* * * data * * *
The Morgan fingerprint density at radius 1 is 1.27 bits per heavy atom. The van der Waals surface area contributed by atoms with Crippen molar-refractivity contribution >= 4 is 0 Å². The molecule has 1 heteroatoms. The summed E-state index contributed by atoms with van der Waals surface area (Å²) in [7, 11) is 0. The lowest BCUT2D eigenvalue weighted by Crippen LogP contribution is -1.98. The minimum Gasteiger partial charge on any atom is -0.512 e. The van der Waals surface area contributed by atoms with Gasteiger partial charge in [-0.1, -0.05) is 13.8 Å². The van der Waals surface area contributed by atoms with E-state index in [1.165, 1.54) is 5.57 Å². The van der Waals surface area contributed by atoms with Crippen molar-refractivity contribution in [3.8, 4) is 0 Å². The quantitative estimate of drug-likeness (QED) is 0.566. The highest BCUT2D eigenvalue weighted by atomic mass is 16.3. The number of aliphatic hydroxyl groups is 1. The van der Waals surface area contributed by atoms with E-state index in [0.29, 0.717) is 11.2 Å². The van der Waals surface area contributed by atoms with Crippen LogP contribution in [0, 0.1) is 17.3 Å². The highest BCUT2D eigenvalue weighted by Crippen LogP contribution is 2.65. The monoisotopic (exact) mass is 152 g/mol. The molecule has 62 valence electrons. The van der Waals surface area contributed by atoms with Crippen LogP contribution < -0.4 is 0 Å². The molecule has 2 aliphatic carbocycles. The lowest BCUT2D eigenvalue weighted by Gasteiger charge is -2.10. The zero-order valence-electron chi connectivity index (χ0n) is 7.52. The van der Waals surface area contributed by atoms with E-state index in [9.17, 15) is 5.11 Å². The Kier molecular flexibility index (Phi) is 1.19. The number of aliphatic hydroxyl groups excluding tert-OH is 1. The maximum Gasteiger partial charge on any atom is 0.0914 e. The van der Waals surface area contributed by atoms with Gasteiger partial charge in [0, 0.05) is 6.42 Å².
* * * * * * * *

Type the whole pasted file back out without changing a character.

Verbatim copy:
The Morgan fingerprint density at radius 1 is 1.27 bits per heavy atom. The van der Waals surface area contributed by atoms with Crippen molar-refractivity contribution >= 4 is 0 Å². The molecule has 1 heteroatoms. The summed E-state index contributed by atoms with van der Waals surface area (Å²) in [7, 11) is 0. The lowest BCUT2D eigenvalue weighted by Crippen LogP contribution is -1.98. The minimum Gasteiger partial charge on any atom is -0.512 e. The van der Waals surface area contributed by atoms with Gasteiger partial charge in [-0.1, -0.05) is 13.8 Å². The van der Waals surface area contributed by atoms with E-state index in [1.165, 1.54) is 5.57 Å². The van der Waals surface area contributed by atoms with Crippen molar-refractivity contribution in [3.8, 4) is 0 Å². The quantitative estimate of drug-likeness (QED) is 0.566. The highest BCUT2D eigenvalue weighted by atomic mass is 16.3. The number of aliphatic hydroxyl groups is 1. The van der Waals surface area contributed by atoms with E-state index in [0.29, 0.717) is 11.2 Å². The van der Waals surface area contributed by atoms with Crippen LogP contribution in [0, 0.1) is 17.3 Å². The highest BCUT2D eigenvalue weighted by Crippen LogP contribution is 2.65. The monoisotopic (exact) mass is 152 g/mol. The molecule has 62 valence electrons. The van der Waals surface area contributed by atoms with Crippen LogP contribution < -0.4 is 0 Å². The molecule has 2 aliphatic carbocycles. The lowest BCUT2D eigenvalue weighted by Gasteiger charge is -2.10. The zero-order valence-electron chi connectivity index (χ0n) is 7.52. The van der Waals surface area contributed by atoms with E-state index in [9.17, 15) is 5.11 Å². The Kier molecular flexibility index (Phi) is 1.19. The number of aliphatic hydroxyl groups excluding tert-OH is 1. The maximum Gasteiger partial charge on any atom is 0.0914 e. The van der Waals surface area contributed by atoms with Gasteiger partial charge in [0, 0.05) is 6.42 Å².